Rota, the departing Speaker, called 98-year-old Hunka “a Ukrainian hero, a Canadian hero” for fighting against Stalin in the Second World War.

But Stalin was on our side.

Who did they think he was fighting for? There was a Ukrainian Insurgent Army of nationalists who fought against the Nazis, the Soviets and the Poles. But it was accused of its own atrocities against Poles in Galicia, was charged with participating in the Holocaust, and by 1944 was allied with the Germans.

Even if he had been nationalist partisan, Hunka’s past would have been extremely murky.

In reality, not only was he a member of the Waffen Grenadier Division, having pledged his allegiance to Adolf Hitler, he apparently had no regrets, saying in a 2011 blog published by Ukrainian veterans that his time in the Waffen SS “were the two happiest years of my life.”

Who did our MPs think they were applauding?

Scottish historian Niall Ferguson put it well when he said the biggest threat to western culture is posed not by other civilizations but by our own timidity — “and by the historical ignorance that feeds it.”

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In Ferguson’s eyes it is important for our cultural identity not to lose sight of our history. In this case, Canada needs to come to terms with the fact that it allowed many Nazis into the country. The entire SS was declared a criminal organization at the Nuremberg trials but the Canadian Deschenes commission in the 1980s said membership in the Waffen SS was not in itself a war crime. B’nai Brith has called for the government to fully open the Deschenes commission report, the second volume of which was never released. The attendant publicity may help ensure that more people are aware about the horrors that transpired in the countries caught between Hitler and Stalin, what historian Timothy Snyder called the “bloodlands.”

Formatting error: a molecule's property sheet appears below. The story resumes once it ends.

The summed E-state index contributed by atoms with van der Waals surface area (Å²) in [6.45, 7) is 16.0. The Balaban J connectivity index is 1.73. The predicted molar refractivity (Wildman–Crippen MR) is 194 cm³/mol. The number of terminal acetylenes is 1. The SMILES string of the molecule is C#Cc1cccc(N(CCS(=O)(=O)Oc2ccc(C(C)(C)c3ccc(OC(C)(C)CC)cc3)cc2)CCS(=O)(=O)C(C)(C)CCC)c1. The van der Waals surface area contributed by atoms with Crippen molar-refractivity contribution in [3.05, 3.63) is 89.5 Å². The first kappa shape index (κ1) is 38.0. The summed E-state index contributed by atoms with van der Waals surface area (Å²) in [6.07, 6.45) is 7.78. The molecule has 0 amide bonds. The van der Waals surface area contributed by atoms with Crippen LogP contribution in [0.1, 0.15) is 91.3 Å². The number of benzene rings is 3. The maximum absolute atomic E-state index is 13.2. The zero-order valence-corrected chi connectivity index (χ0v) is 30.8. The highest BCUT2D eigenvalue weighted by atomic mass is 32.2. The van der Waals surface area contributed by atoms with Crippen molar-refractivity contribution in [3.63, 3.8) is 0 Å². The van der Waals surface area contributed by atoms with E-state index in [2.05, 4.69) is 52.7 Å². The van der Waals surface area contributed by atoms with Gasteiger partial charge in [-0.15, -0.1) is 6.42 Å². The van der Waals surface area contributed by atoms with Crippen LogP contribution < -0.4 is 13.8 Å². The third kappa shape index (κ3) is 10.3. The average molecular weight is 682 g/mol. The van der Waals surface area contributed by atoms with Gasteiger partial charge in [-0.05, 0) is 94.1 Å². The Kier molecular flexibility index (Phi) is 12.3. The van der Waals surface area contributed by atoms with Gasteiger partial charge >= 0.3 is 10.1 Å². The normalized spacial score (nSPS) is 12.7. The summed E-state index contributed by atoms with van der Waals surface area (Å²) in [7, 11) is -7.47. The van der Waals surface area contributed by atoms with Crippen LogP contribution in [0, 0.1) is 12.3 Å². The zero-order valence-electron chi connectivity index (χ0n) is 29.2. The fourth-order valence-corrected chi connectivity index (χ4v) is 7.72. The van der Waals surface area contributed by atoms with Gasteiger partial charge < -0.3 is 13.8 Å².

The provinces have their own cases to answer for in the way that history is taught in school, but the tone is set by the federal government. And this government has made clear its preferences.

Earlier this year, it unveiled its plan for the new passport, removing images from Canada’s history like the Vimy Ridge Memorial and replacing them with images that reflect Canada’s diversity, inclusiveness, wildlife and environment.

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Karina Gould, the minister responsible, said the images that were replaced were “fairly traditional.” “(But) if you look at the polar bears, people jumping into a lake and birds in winter, I mean it really captures the spirit of who we are as Canadians.”

The Royal Canadian Legion disagreed, saying the Vimy image was a “defining moment for Canada — a country emerging as an independent nation with limitless potential.”

But it is entirely typical of a hubristic government that lacks bench strength and historical memory, and which keeps making age-old mistakes for the first time.

Canadians who don’t learn about Vimy Ridge or the Battle of the Scheldt may as well have been born yesterday. And as historian Howard Zinn said, if you were born yesterday, then any leader can tell you anything.